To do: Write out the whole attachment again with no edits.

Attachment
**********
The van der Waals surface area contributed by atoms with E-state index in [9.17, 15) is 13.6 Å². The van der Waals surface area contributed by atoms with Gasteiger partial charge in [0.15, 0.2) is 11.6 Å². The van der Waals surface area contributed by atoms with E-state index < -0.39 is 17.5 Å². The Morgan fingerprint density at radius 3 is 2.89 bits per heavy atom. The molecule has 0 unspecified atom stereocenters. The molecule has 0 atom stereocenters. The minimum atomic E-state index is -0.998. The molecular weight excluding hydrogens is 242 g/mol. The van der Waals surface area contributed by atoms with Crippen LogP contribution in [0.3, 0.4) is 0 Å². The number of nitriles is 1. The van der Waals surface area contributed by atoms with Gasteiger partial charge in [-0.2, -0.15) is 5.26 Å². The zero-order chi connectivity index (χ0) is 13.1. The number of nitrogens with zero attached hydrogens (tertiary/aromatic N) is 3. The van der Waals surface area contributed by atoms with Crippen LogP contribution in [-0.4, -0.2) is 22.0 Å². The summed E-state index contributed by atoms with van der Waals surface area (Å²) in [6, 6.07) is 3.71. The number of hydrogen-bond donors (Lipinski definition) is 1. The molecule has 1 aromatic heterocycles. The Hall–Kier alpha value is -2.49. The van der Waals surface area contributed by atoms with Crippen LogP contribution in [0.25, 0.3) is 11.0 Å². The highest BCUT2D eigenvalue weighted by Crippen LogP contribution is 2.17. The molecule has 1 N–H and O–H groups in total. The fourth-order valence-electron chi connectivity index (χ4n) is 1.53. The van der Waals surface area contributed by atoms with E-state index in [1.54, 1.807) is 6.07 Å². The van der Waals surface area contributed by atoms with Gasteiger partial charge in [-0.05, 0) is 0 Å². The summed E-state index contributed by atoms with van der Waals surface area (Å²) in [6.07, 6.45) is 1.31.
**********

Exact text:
The van der Waals surface area contributed by atoms with E-state index in [9.17, 15) is 13.6 Å². The van der Waals surface area contributed by atoms with Gasteiger partial charge in [0.15, 0.2) is 11.6 Å². The van der Waals surface area contributed by atoms with E-state index < -0.39 is 17.5 Å². The Morgan fingerprint density at radius 3 is 2.89 bits per heavy atom. The molecule has 0 unspecified atom stereocenters. The molecule has 0 atom stereocenters. The minimum atomic E-state index is -0.998. The molecular weight excluding hydrogens is 242 g/mol. The van der Waals surface area contributed by atoms with Crippen LogP contribution in [0.3, 0.4) is 0 Å². The number of nitriles is 1. The van der Waals surface area contributed by atoms with Gasteiger partial charge in [-0.2, -0.15) is 5.26 Å². The zero-order chi connectivity index (χ0) is 13.1. The number of nitrogens with zero attached hydrogens (tertiary/aromatic N) is 3. The van der Waals surface area contributed by atoms with Crippen LogP contribution in [-0.4, -0.2) is 22.0 Å². The summed E-state index contributed by atoms with van der Waals surface area (Å²) in [6, 6.07) is 3.71. The number of hydrogen-bond donors (Lipinski definition) is 1. The molecule has 1 aromatic heterocycles. The Hall–Kier alpha value is -2.49. The van der Waals surface area contributed by atoms with Crippen LogP contribution in [0.25, 0.3) is 11.0 Å². The highest BCUT2D eigenvalue weighted by Crippen LogP contribution is 2.17. The molecule has 1 N–H and O–H groups in total. The fourth-order valence-electron chi connectivity index (χ4n) is 1.53. The van der Waals surface area contributed by atoms with E-state index in [1.54, 1.807) is 6.07 Å². The van der Waals surface area contributed by atoms with Gasteiger partial charge in [-0.05, 0) is 0 Å². The summed E-state index contributed by atoms with van der Waals surface area (Å²) in [6.07, 6.45) is 1.31.